Simultaneously, East bloc money began flowing westward. Hungarian, Romanian and Czech funds were invested in such diverse ventures as Canadian tractor factories and Dutch truck-leasing firms. And the Soviets weren't far behind. The increased scale of Soviet overseas business activity was noted by Fortune Magazine in its February, 1977 issue, in an article entitled "The Communist lnternationale Has a Capitalist Accent". Among the enterprises reviewed were the Soviet banks in London, Paris, Zurich and Singapore, shipping lines which carry more cargo on the transAtlantic run than any other line, and the Soviet oil company Nafta, which has gas stations in Britain and Belgium. Shortly after this article was printed, a British company making radar equipment for NATO was rescued from bankruptcy by a loan from the Soviet Narodny Bank of London.
All this activity required lots of money. Consequently, East bloc nations began making more and more trips to the bank. Foreign indebtedness soared, best illustrated by Poland's situation. This in turn meant even more frantic efforts by the "socialist" nations to boost their trade so as to earn hard currency internationally-accepted denominations such as dollars and German marks -- in order to pay off debts. This they sought to do by buying production machinery from the West to improve the productivity of aging factories, and by trying to squeeze more out of the workers.
Structural reform continued to be stymied in the Soviet Union by reluctant bureaucrats. But barriers fell like matchsticks in Eastern Europe. This process has gone the furthest in Hungary, where little remains to distinguish its system from the West European mode. Janos Fekete, head of Hungary's National Bank, says "whether you're a capitalist or Communist, a dollar is a dollar." (Christian Science Monitor, 2/27/87) After almost two decades of reforms, Hungarian companies compete with each other and conduct foreign trade, individually-owned ventures abound, and foreign manufacturers like Levi Strauss operate plants. In Budapest, a bond market is operating, and Citicorp Bank has opened a branch, competing with, among others, 20 local banks. Political activity is stifled as usual, but if you mind your own business you're left alone. At the same time, the foreign debt has risen to $11 billion, working class living standards have plummeted, and a select few are making a fortune.
This trend is continuing throughout the bloc. In 1983, East European interests owned over 500 companies in the West, with over $10 billion in assets. Meanwhile, Pepsico's Pizza-Hut is operating outlets in Bulgaria, and Polish dockyards are constructing ships for Western clients. In June,1986, Poland joined the International Monetary Fund. And in April, 1987, Polish planners recommended the set-up of a market in stocks and bonds, the selling of shares in state enterprises, the legalization of private ventures in industry, and the set-up of joint ventures involving the state and local private interests. (San Francisco Chronicle, 4/7/87 p.20)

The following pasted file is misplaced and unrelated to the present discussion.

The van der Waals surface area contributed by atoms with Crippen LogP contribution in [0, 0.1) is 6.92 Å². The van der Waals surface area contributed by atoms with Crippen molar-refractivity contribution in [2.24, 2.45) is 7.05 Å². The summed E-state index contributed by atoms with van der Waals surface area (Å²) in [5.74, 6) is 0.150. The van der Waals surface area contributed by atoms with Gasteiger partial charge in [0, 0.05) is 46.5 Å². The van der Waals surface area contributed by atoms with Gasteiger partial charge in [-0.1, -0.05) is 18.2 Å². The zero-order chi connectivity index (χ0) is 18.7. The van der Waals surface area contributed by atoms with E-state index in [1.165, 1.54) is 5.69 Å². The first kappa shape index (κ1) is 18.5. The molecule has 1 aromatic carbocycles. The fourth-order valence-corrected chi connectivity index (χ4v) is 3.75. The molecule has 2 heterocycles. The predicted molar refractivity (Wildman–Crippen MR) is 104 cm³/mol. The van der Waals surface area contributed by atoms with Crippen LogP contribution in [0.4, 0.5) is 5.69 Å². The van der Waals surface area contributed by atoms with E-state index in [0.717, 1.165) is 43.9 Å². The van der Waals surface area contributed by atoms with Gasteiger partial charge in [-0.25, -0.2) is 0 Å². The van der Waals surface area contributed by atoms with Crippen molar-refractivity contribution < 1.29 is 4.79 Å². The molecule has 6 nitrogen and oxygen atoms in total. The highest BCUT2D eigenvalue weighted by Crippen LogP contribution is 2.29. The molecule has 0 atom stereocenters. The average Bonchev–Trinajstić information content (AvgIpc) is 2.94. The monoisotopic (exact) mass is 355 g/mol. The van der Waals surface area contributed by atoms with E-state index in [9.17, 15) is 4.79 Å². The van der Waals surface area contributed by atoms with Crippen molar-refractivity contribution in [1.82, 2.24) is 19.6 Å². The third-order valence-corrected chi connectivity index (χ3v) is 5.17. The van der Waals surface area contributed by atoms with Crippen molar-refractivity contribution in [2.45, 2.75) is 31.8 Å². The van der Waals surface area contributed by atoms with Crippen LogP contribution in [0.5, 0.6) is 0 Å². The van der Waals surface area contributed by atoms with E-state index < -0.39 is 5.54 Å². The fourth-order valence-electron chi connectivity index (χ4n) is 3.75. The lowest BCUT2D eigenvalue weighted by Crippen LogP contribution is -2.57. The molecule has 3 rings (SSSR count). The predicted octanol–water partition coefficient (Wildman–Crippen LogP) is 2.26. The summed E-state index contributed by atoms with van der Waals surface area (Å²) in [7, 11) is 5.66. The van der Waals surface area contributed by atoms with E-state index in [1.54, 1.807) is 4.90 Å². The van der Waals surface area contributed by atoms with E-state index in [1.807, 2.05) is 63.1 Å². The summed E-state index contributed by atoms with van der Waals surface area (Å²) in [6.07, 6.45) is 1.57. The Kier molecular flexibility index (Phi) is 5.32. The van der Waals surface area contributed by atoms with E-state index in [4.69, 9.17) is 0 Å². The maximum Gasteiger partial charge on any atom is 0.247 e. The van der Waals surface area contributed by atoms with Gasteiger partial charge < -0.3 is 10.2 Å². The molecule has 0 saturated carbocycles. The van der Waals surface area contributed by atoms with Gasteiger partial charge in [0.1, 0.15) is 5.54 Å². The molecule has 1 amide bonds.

Meanwhile in China, Mao is being replaced by Mac (as in big Mac) and commodity culture in all its disgusting flavors. In Vietnam, old-line officials are being ousted in favor of "pragmatists". And in "liberated" Third World nations like Mozambique, Cuba and Nicaragua, which are hailed by Western leftists, scientific management, austerity, competitiveness and the attraction of investors are today's buzzwords.
In 1978, a Soviet film entitled "The Right of First Signature'' praised increased international. trade. It features a trade official who resembled Leonid Brezhnev's son, who wins over an American businessman by quoting the Bible, and beats back the CIA's effort to block expanded trade.
In 1986, this theme was: repeated in a Soviet pamphlet, "The USSR in the World. Economic Structure". According to it, "one-fourth of Soviet: enterprises are in various degrees engaged in export production."
12% of Soviet national income is accounted for by exports, about the same as the U.S. and up from 3% in the early 60's. The pamphlet stresses the mutual benefits of trade, and provides along list of profitable joint ventures and the problems engendered by blocking free trade. "No one has succeeded over a long period of time in opposing the course of world development and the objective requirement of production and international exchange" (p. 58, emphasis added).
Furthermore, "cooperation with Western industrial firms enables Soviet enterprises to utilize more fully the advantages of the international division for the purpose of increasing output and raising the efficiency of production, making goods more competitive and expanding exports of machinery and equipment. " (p. 48,) Western companies, meanwhile, can "decrease production costs" and be assured of a "stable market" Everybody benefits. All the ruling elites, that is. The Wall Street Journal couldn't make a better case for the internationalization of capital. Not surprisingly, the Soviet Union applied in August,1986 for membership in the General Agreement on Trade and Tariffs, a group which attempts to regulate capital's global trade machinery.